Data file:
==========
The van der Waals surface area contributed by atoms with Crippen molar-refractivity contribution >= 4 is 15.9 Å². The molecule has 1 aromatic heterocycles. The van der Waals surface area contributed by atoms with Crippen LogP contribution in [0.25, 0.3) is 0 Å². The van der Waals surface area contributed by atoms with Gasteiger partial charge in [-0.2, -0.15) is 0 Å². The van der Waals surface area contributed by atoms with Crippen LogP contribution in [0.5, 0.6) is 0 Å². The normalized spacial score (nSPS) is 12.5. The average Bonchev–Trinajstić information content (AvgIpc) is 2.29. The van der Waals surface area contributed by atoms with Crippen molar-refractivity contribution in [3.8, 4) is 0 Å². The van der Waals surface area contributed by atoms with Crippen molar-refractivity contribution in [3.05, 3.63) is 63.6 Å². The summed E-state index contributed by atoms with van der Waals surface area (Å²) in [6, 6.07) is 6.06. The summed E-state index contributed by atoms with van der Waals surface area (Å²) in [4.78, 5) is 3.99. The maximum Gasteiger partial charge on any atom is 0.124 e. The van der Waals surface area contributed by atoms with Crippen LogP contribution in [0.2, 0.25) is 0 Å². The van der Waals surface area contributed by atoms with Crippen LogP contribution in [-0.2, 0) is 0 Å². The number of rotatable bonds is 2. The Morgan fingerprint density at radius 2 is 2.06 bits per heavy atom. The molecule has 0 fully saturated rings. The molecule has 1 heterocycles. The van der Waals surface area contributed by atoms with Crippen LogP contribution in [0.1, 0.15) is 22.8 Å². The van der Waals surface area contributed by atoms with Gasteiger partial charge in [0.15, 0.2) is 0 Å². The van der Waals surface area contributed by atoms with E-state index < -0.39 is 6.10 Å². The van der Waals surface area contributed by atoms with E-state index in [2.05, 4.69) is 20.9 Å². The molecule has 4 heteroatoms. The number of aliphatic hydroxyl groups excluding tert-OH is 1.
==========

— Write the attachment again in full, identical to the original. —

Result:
The van der Waals surface area contributed by atoms with Crippen molar-refractivity contribution >= 4 is 15.9 Å². The molecule has 1 aromatic heterocycles. The van der Waals surface area contributed by atoms with Crippen LogP contribution in [0.25, 0.3) is 0 Å². The van der Waals surface area contributed by atoms with Gasteiger partial charge in [-0.2, -0.15) is 0 Å². The van der Waals surface area contributed by atoms with Crippen LogP contribution in [0.5, 0.6) is 0 Å². The normalized spacial score (nSPS) is 12.5. The average Bonchev–Trinajstić information content (AvgIpc) is 2.29. The van der Waals surface area contributed by atoms with Crippen molar-refractivity contribution in [3.8, 4) is 0 Å². The van der Waals surface area contributed by atoms with Crippen molar-refractivity contribution in [3.05, 3.63) is 63.6 Å². The summed E-state index contributed by atoms with van der Waals surface area (Å²) in [6, 6.07) is 6.06. The summed E-state index contributed by atoms with van der Waals surface area (Å²) in [4.78, 5) is 3.99. The maximum Gasteiger partial charge on any atom is 0.124 e. The van der Waals surface area contributed by atoms with Crippen LogP contribution in [0.2, 0.25) is 0 Å². The van der Waals surface area contributed by atoms with Crippen LogP contribution in [-0.2, 0) is 0 Å². The number of rotatable bonds is 2. The Morgan fingerprint density at radius 2 is 2.06 bits per heavy atom. The molecule has 0 fully saturated rings. The molecule has 1 heterocycles. The van der Waals surface area contributed by atoms with Crippen LogP contribution in [0.1, 0.15) is 22.8 Å². The van der Waals surface area contributed by atoms with Gasteiger partial charge in [0.15, 0.2) is 0 Å². The van der Waals surface area contributed by atoms with E-state index < -0.39 is 6.10 Å². The van der Waals surface area contributed by atoms with E-state index in [2.05, 4.69) is 20.9 Å². The molecule has 4 heteroatoms. The number of aliphatic hydroxyl groups excluding tert-OH is 1.